Visualizing large data sets requires that the data is summarized, binned, or sampled in
some way to reduce the number of points that are plotted on the screen. In some cases,
functions such as histogram
and pie
bin the data to
reduce the size, while other functions such as plot
and
scatter
use a more complex approach that avoids plotting duplicate
pixels on the screen. For problems where the pixel overlap is relevant to the analysis, the
binscatter
function also offers an efficient way to visualize density
patterns.
Visualizing tall arrays does not require the use of gather
. MATLAB^{®} immediately evaluates and displays visualizations of tall arrays. Currently, you
can visualize tall arrays using the functions and methods in this table.
Function  Required Toolboxes  Notes 

plot  — 
These functions plot in iterations, progressively adding to the plot as more data is read. During the updates, a progress indicator shows the proportion of data that has been plotted. Zooming and panning is supported during the updating process, before the plot is complete. To stop the update process, press the pause button in the progress indicator. 
scatter  —  
binscatter  —  
histogram  —  
histogram2  —  
pie  — 
For visualizing categorical data only. 
binScatterPlot (Statistics and Machine Learning Toolbox)  Statistics and Machine Learning Toolbox™ 
Figure contains a slider to control the brightness and color detail in the
image. The slider adjusts the value of the 
ksdensity (Statistics and Machine Learning Toolbox)  Statistics and Machine Learning Toolbox 
Produces a probability density estimate for the data, evaluated at 100 points for univariate data, or 900 points for bivariate data. 
datasample (Statistics and Machine Learning Toolbox)  Statistics and Machine Learning Toolbox 

This example shows several different ways you can visualize tall arrays.
Create a datastore for the airlinesmall.csv
data set, which contains rows of airline flight data. Select a subset of the table variables to work with and remove rows that contain missing values.
ds = tabularTextDatastore('airlinesmall.csv','TreatAsMissing','NA'); ds.SelectedVariableNames = {'Year','Month','ArrDelay','DepDelay','Origin','Dest'}; T = tall(ds); T = rmmissing(T)
T = Mx6 tall table Year Month ArrDelay DepDelay Origin Dest ____ _____ ________ ________ _______ _______ 1987 10 8 12 {'LAX'} {'SJC'} 1987 10 8 1 {'SJC'} {'BUR'} 1987 10 21 20 {'SAN'} {'SMF'} 1987 10 13 12 {'BUR'} {'SJC'} 1987 10 4 1 {'SMF'} {'LAX'} 1987 10 59 63 {'LAX'} {'SJC'} 1987 10 3 2 {'SAN'} {'SFO'} 1987 10 11 1 {'SEA'} {'LAX'} : : : : : : : : : : : :
Pie Chart of Flights by Month
Convert the numeric Month
variable into a categorical variable that reflects the name of the month. Then plot a pie chart showing how many flights are in the data for each month of the year.
T.Month = categorical(T.Month,1:12,{'Jan','Feb','Mar','Apr','May','Jun','Jul','Aug','Sep','Oct','Nov','Dec'})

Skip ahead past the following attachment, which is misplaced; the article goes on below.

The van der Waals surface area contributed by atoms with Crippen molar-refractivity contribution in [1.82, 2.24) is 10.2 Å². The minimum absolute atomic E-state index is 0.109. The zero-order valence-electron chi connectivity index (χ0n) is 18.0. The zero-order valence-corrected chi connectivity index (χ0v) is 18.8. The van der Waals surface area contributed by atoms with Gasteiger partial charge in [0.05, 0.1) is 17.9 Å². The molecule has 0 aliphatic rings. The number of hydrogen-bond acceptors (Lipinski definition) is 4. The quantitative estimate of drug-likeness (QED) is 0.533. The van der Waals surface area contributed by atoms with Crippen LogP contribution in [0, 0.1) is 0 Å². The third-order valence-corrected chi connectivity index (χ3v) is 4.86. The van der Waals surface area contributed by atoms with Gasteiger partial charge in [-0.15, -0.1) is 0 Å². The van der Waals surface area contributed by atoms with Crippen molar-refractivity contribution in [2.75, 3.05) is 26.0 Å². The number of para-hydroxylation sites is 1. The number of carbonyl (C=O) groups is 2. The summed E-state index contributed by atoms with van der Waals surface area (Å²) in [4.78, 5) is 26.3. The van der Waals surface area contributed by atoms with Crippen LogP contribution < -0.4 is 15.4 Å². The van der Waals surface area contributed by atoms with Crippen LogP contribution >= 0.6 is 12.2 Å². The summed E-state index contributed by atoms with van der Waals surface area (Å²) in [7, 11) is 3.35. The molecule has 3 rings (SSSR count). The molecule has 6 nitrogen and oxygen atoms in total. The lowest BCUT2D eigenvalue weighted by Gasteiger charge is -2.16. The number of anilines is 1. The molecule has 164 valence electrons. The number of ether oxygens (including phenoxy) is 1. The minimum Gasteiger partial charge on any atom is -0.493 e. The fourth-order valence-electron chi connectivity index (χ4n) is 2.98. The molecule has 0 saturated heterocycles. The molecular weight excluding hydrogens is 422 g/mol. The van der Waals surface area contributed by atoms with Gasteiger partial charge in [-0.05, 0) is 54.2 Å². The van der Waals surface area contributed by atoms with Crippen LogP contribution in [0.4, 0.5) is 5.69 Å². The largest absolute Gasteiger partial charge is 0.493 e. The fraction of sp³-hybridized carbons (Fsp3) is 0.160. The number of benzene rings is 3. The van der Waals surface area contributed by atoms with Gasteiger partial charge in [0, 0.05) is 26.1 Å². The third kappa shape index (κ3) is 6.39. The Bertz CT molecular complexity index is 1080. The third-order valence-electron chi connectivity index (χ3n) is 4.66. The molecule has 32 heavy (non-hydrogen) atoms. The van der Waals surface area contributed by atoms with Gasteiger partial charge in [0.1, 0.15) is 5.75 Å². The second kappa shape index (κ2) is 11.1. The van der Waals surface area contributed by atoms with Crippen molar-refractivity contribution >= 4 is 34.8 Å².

T = Mx6 tall table Year Month ArrDelay DepDelay Origin Dest ____ _____ ________ ________ _______ _______ 1987 Oct 8 12 {'LAX'} {'SJC'} 1987 Oct 8 1 {'SJC'} {'BUR'} 1987 Oct 21 20 {'SAN'} {'SMF'} 1987 Oct 13 12 {'BUR'} {'SJC'} 1987 Oct 4 1 {'SMF'} {'LAX'} 1987 Oct 59 63 {'LAX'} {'SJC'} 1987 Oct 3 2 {'SAN'} {'SFO'} 1987 Oct 11 1 {'SEA'} {'LAX'} : : : : : : : : : : : :
pie(T.Month)
Evaluating tall expression using the Local MATLAB Session:  Pass 1 of 2: Completed in 1.6 sec  Pass 2 of 2: Completed in 1 sec Evaluation completed in 3.4 sec
Histogram of Delays
Plot a histogram of the arrival delays for each flight in the data. Since the data has a long tail, limit the plotting area using the BinLimits
namevalue pair.
histogram(T.ArrDelay,'BinLimits',[50 150])
Evaluating tall expression using the Local MATLAB Session:  Pass 1 of 2: Completed in 2.4 sec  Pass 2 of 2: Completed in 1.3 sec Evaluation completed in 4.3 sec
Scatter Plot of Delays
Plot a scatter plot of arrival and departure delays. You can expect a strong correlation between these variables since flights that leave late are also likely to arrive late.
When operating on tall arrays, the plot
, scatter
, and binscatter
functions plot the data in iterations, progressively adding to the plot as more data is read. During the updates the top of the plot has a progress indicator showing how much data has been plotted. Zooming and panning is supported during the updates before the plot is complete.
scatter(T.ArrDelay,T.DepDelay) xlabel('Arrival Delay') ylabel('Departure Delay') xlim([140 1000]) ylim([140 1000])
The progress bar also includes a Pause/Resume button. Use the button to stop the plot updates early once enough data is displayed.
Fit Trend Line
Use the polyfit
and polyval
functions to overlay a linear trend line on the plot of arrival and departure delays.
hold on p = polyfit(T.ArrDelay,T.DepDelay,1); x = sort(T.ArrDelay,1); yp = polyval(p,x); plot(x,yp,'r') hold off
Visualize Density
The scatter plot of points is helpful up to a certain point, but it can be hard to decipher information from the plot if the points overlap extensively. In that case, it helps to visualize the density of points in the plot to spot trends.
Use the binscatter
function to visualize the density of points in the plot of arrival and departure delays.
binscatter(T.ArrDelay,T.DepDelay,'XLimits',[100 1000],'YLimits',[100 1000]) xlim([100 1000]) ylim([100 1000]) xlabel('Arrival Delay') ylabel('Departure Delay')
Adjust the CLim
property of the axes so that all bin values greater than 150 are colored the same. This prevents a few bins with very large values from dominating the plot.
ax = gca; ax.CLim = [0 150];